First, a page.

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Found 9 results

  1. Hi everyone, I am trying to minimize the chance of ending up with a bad advisor. I am applying to colleges in England - Oxford, Cambridge, UCL, Imperial College, Kings College, etc - for a PhD program in Computer Science. I have heard UCL allows one to change the advisor after getting admits with funding from CS department. Do you which other departments in England (they can even be different from the one I mentioned) allow you to change your advisor? Thanks! Gan
  2. I am considering going back to school for an MFT or MSW here in California so I can practice as a therapist. However, I am an American and British citizen who will likely move back to England at some point given I have some family in the country and was partially raised there. So I am just wondering if there's any American therapists on here who have moved to England and managed to qualify with the BPS, and how that whole process worked? If not, does anybody have an idea what to do in my situation? Are the qualifications about the same? Or would I have to re-train entirely/do a year extra if I moved back to London? If anybody could give me any advice, that would be brilliant. Thanks so much!!!
  3. Hi, first time posting Came across mention of a GradCafe on UK-based The Students Room. I've applied for MA History, SOAS and MSc Islamic Studies & History, Oxford and (soon) MSc in Empires, Colonialism, and Globalisation, LSE. I am also a SOAS graduate in BA Arabic from ten years back but still use their library as an alumnus frequently. Then seeing the word "Fall" when signing up, I recognised this is a US-based forum (and consequently there is a red line under "recognised" as I write). In any case some good general info here on research, academia and the like. Good to be amongst (another red line) grown-ups finally. To garner good karma I try to help others if I can. I am a Londoner, born and bred, so if there are any questions about living here then I'm most happy to help. Little things, like: use the Victoria line to cut through the tube quicker; it's pronounced WOOS-ter sauce and so on.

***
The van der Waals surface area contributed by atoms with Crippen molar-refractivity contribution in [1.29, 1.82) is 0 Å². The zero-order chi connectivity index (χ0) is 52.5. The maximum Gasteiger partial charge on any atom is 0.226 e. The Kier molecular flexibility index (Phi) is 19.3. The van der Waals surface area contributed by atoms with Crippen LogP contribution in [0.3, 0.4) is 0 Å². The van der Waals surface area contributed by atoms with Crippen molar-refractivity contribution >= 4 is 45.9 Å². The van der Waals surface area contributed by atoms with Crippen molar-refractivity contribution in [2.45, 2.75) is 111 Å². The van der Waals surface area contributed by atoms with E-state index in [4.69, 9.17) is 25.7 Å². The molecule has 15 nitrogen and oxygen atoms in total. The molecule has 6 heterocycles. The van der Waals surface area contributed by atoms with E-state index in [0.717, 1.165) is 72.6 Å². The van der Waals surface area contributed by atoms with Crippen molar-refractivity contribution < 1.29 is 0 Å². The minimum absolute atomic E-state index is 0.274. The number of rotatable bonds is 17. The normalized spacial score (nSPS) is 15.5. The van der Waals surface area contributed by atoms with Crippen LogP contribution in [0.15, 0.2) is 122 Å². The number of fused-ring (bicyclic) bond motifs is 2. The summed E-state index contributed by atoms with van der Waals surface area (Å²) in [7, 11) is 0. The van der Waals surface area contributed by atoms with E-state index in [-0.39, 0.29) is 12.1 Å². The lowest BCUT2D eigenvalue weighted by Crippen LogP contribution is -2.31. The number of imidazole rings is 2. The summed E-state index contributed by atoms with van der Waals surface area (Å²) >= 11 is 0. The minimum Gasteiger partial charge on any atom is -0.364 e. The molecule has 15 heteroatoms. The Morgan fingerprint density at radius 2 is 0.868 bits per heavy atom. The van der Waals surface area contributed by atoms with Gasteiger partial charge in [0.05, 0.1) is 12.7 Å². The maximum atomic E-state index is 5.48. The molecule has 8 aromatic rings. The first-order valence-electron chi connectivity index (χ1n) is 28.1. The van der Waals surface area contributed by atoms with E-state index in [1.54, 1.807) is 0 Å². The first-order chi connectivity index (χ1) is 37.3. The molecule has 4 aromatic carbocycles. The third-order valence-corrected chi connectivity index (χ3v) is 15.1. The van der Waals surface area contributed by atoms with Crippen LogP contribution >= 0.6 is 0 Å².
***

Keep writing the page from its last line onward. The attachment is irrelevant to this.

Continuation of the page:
4. Hello, Is there anyone who knows about a master degree called Comparative and International Education at Oxford? I'm wondering what kind of interview questions there are. Not to mention the difficulty of the critical reflection... Moreover, I'm curious about the reputation and career after graduating. I'm getting info from the website but it would be good to know if there is some "live" experience sharers. Thanks
  5. Hi, I would welcome any tips or personal experiences of students who either studied/lived in London or in Edinburgh (UK). If any one has any personal information about the tiny town of St Andrews in Scotland, it'd be greatly appreciated as well. What are possible upsides vs downsides? Besides it being more expensive to live in London. I'm looking into doing both my MA and PhD somewhere in the UK so I really want to make sure that I'm choosing correctly. The MA is 1 year and PhD 3 years. Might it be cheaper to study in Scotland for the MA and then move to London for the PhD before, hopefully, starting working in London? Does anyone has any experience with living at Goodenough College in London? I would like to apply for the MA Thanks for the help!
  6. Hello there all, I am an undergraduate student from the USA and have a cumulative GPA of 3.27 (3.35 if I get A's in these last two courses I'm taking this semester) at a decent university. I want to move to London for my graduate studies but I have not even gotten close to choosing universities to apply to. My question is, will my GPA suffice in getting into a good graduate program in London? If any of you are studying in London, I'd like to know what your GPAs are so I can get a good figure. Also, do you recommend applying to many universities or just a few? My fear is that the universities I do apply to won't accept me and I'll be stuck with nothing, so I was leaning toward applying to many. By the way, I want to do my master's in international relations so I would appreciate any knowledge in regards to getting in to different IR programs at universities you all are familiar with and the average GPA's they accept (not what they put on their website but what the students have actually gotten accepted with.) Thanks and much appreciated!